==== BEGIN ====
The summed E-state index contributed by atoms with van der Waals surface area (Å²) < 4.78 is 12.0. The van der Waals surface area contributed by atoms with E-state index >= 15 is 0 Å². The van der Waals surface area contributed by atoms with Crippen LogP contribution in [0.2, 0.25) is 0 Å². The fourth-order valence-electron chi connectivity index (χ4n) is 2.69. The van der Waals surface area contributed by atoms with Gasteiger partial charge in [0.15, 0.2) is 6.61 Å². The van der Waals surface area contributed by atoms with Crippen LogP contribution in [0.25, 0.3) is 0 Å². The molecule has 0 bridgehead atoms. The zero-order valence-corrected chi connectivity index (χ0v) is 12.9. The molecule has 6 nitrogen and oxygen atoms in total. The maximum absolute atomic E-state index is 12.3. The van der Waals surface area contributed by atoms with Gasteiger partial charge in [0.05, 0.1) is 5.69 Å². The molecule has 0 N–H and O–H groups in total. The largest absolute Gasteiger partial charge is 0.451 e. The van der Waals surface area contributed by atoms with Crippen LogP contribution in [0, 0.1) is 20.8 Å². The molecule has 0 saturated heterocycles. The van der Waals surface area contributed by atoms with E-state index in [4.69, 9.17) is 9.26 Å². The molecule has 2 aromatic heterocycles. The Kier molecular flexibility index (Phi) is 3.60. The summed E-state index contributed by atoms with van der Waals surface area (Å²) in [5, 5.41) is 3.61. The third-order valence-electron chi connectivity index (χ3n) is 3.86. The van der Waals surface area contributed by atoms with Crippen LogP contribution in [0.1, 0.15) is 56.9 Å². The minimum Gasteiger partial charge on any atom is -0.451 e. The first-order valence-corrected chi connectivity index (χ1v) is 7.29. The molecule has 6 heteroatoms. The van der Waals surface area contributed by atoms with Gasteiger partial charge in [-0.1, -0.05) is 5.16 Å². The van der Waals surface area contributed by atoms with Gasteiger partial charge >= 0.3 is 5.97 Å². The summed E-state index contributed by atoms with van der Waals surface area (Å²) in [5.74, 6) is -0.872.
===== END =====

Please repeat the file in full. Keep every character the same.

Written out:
The summed E-state index contributed by atoms with van der Waals surface area (Å²) < 4.78 is 12.0. The van der Waals surface area contributed by atoms with E-state index >= 15 is 0 Å². The van der Waals surface area contributed by atoms with Crippen LogP contribution in [0.2, 0.25) is 0 Å². The fourth-order valence-electron chi connectivity index (χ4n) is 2.69. The van der Waals surface area contributed by atoms with Gasteiger partial charge in [0.15, 0.2) is 6.61 Å². The van der Waals surface area contributed by atoms with Crippen LogP contribution in [0.25, 0.3) is 0 Å². The molecule has 0 bridgehead atoms. The zero-order valence-corrected chi connectivity index (χ0v) is 12.9. The molecule has 6 nitrogen and oxygen atoms in total. The maximum absolute atomic E-state index is 12.3. The van der Waals surface area contributed by atoms with Gasteiger partial charge in [0.05, 0.1) is 5.69 Å². The molecule has 0 N–H and O–H groups in total. The largest absolute Gasteiger partial charge is 0.451 e. The van der Waals surface area contributed by atoms with Crippen LogP contribution in [0, 0.1) is 20.8 Å². The molecule has 0 saturated heterocycles. The van der Waals surface area contributed by atoms with E-state index in [4.69, 9.17) is 9.26 Å². The molecule has 2 aromatic heterocycles. The Kier molecular flexibility index (Phi) is 3.60. The summed E-state index contributed by atoms with van der Waals surface area (Å²) in [5, 5.41) is 3.61. The third-order valence-electron chi connectivity index (χ3n) is 3.86. The van der Waals surface area contributed by atoms with Crippen LogP contribution in [0.1, 0.15) is 56.9 Å². The minimum Gasteiger partial charge on any atom is -0.451 e. The first-order valence-corrected chi connectivity index (χ1v) is 7.29. The molecule has 6 heteroatoms. The van der Waals surface area contributed by atoms with Gasteiger partial charge in [-0.1, -0.05) is 5.16 Å². The van der Waals surface area contributed by atoms with Gasteiger partial charge >= 0.3 is 5.97 Å². The summed E-state index contributed by atoms with van der Waals surface area (Å²) in [5.74, 6) is -0.872.